Isaac Could Become Category 2 Hurricane
With winds currently topping out at 65 mph, Isaac brushed through Cuba with strong winds and poured rain on the island nation early Sunday. Heavy rains were falling in areas of south Florida and a tornado watch is in effect until 5 p.m. ET.
Although it appears Tampa, site of the 2012 Republican National Convention, will escape the brunt of the weather, forecasters predict the city could still see flooding in low-lying areas like the Tampa Convention Center, which will host members of the media during the nomination event.
"The storm is moving a little bit west" and the Tampa area likely won't take a direct hit, Florida Gov. Rick Scott, a Republican, said in USA Today. "I'm sure we're going to have a great convention."
Isaac is forecast to pass over the southern part of the Florida Keys later this afternoon as a high-end tropical storm, according to the Washington Post. The storm is expected to make landfall again on the Gulf Coast of Mississippi and Alabama on Wednesday, the seventh anniversary of Hurricane Katrina.
Isaac could be a Category 2 storm with winds reaching at least 96 mph once it arrives on land, CNN reported. The hurricane center said areas of Louisiana, including New Orleans, are under a hurricane watch.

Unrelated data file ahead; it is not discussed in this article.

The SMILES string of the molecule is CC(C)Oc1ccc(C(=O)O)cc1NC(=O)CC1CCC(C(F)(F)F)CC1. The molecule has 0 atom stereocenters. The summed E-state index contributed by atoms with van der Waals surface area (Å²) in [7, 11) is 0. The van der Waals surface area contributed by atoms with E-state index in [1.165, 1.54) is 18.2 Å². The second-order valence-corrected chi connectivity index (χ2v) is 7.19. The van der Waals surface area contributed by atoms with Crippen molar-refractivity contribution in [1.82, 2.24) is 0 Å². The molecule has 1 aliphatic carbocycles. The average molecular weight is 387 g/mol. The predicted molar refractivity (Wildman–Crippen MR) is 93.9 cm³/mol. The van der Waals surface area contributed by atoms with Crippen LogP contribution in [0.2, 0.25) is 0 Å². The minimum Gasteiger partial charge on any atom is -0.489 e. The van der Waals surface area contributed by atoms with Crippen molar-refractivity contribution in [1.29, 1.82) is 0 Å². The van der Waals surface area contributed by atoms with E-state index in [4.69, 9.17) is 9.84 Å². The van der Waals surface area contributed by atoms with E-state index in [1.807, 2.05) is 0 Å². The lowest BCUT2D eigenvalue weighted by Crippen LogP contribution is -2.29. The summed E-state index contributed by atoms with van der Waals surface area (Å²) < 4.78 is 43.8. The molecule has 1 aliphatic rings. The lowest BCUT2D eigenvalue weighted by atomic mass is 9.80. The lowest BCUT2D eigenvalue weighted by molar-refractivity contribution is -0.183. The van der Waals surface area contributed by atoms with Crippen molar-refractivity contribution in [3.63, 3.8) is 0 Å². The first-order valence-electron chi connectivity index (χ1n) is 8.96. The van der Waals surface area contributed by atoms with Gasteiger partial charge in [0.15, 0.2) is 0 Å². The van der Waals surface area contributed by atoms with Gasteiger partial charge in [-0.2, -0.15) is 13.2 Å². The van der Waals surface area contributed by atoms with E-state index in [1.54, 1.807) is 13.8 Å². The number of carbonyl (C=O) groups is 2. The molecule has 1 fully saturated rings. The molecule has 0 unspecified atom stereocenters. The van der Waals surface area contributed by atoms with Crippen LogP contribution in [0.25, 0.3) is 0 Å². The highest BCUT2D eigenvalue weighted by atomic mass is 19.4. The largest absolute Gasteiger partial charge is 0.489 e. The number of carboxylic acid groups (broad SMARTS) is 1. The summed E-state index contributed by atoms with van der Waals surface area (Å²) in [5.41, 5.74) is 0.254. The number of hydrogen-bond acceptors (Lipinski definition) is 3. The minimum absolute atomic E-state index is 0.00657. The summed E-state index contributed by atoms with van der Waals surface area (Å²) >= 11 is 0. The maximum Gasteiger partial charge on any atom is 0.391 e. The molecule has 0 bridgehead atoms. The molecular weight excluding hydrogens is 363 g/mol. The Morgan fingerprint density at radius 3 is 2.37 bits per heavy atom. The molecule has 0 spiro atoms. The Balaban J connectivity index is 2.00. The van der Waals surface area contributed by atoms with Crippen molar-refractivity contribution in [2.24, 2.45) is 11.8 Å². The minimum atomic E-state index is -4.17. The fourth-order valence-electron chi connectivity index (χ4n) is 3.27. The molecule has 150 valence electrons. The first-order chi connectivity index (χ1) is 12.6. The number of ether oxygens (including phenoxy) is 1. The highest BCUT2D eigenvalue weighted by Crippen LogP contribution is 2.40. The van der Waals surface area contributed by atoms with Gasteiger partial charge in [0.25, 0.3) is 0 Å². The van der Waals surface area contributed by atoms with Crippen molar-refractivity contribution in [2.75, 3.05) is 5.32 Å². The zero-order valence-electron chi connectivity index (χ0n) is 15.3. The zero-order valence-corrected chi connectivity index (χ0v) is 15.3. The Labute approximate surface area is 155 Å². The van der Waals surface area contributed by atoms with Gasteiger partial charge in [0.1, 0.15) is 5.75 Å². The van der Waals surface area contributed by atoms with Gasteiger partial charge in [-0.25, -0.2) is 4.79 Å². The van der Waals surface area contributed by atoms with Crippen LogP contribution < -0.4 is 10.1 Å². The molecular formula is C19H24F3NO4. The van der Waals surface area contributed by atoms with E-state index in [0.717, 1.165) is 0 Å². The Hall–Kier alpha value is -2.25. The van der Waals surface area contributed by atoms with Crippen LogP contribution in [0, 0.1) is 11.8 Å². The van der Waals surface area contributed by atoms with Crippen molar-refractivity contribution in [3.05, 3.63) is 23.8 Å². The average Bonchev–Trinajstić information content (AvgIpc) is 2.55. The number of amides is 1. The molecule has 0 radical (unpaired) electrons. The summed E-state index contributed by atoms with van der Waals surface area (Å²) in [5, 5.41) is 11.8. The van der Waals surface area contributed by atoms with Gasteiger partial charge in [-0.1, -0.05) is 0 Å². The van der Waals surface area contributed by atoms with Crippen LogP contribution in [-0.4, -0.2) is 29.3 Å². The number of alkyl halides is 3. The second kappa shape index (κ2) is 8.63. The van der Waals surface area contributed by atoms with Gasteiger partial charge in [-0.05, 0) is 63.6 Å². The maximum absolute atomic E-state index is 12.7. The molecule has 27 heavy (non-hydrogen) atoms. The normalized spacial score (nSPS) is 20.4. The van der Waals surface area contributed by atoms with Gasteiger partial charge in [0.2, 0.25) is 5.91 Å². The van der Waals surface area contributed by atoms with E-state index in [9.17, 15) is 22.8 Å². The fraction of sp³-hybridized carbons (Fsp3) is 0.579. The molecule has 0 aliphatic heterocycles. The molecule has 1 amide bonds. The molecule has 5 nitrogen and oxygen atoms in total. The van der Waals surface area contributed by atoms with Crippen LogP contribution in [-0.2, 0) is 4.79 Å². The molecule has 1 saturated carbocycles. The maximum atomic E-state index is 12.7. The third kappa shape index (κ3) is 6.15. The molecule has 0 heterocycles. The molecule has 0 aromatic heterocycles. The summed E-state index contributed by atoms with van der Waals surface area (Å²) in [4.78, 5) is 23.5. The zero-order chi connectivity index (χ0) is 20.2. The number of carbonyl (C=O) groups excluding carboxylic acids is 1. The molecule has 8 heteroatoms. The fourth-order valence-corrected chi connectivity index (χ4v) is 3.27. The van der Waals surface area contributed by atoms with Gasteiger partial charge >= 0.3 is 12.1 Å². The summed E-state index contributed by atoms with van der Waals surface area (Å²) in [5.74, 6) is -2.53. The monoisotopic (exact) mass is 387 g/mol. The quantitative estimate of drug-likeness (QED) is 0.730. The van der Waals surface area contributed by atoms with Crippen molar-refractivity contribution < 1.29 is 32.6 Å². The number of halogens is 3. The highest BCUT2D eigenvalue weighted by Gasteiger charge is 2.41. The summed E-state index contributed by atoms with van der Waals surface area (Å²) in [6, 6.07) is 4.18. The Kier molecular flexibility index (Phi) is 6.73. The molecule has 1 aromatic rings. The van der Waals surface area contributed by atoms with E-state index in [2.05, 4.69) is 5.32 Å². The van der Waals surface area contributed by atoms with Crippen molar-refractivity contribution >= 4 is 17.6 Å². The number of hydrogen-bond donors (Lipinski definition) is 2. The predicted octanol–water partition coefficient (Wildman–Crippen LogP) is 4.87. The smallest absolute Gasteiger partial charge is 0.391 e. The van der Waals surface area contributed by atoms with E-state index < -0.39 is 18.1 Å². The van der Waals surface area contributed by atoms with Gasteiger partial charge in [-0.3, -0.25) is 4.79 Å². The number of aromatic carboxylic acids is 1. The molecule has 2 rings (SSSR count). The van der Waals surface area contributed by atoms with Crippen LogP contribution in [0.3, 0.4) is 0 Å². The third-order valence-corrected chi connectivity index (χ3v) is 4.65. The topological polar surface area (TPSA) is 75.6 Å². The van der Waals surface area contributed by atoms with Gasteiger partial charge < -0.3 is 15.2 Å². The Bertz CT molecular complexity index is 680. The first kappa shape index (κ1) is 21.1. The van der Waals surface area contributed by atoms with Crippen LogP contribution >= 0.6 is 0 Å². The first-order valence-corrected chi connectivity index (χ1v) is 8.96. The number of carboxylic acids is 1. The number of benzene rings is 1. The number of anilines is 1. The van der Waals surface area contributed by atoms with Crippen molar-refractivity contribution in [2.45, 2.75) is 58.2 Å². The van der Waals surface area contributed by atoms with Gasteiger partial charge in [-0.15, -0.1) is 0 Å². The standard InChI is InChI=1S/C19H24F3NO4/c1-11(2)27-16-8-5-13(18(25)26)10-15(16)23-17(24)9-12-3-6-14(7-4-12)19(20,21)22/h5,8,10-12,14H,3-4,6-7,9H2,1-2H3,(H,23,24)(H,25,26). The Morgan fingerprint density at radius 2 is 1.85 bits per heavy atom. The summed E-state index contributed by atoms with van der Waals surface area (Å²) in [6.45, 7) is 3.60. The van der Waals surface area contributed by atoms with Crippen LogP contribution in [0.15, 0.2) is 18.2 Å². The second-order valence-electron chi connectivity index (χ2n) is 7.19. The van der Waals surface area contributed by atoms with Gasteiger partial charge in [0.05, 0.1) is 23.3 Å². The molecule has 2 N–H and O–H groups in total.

Delegates started arriving in Tampa on Sunday morning, as the GOP promised to release a revised convention schedule leading up to Mitt Romney’s formal acceptance of the presidential nomination, one day after canceling Monday’s events due to safety concerns.
From the New York Times:
Before the storm’s arrival, many of Sunday’s events in Tampa continued as planned. Organizers said a welcoming party at the Tropicana Field on Sunday night would go ahead, though with extra tents. A rally with Representative Ron Paul of Texas would take place as scheduled, as would events by the former presidential hopefuls Representative Michele Bachmann and Herman Cain, a former pizza executive. A local Florida Republican committee said it would continue to honor Donald Trump, the real estate mogul and reality show host, at a dinner.
The storm’s predicted arrival near New Orleans on Wednesday night could steer media attention away from some of the party’s major nomination activities, but GOP representatives said they still expect to get their point across.
“Obviously, we’re going to take it as it comes, we’re going to be nimble,” Reince Priebus, the chairman of the Republican National Committee, said in the Times. “We have to fire Obama and save this country.”
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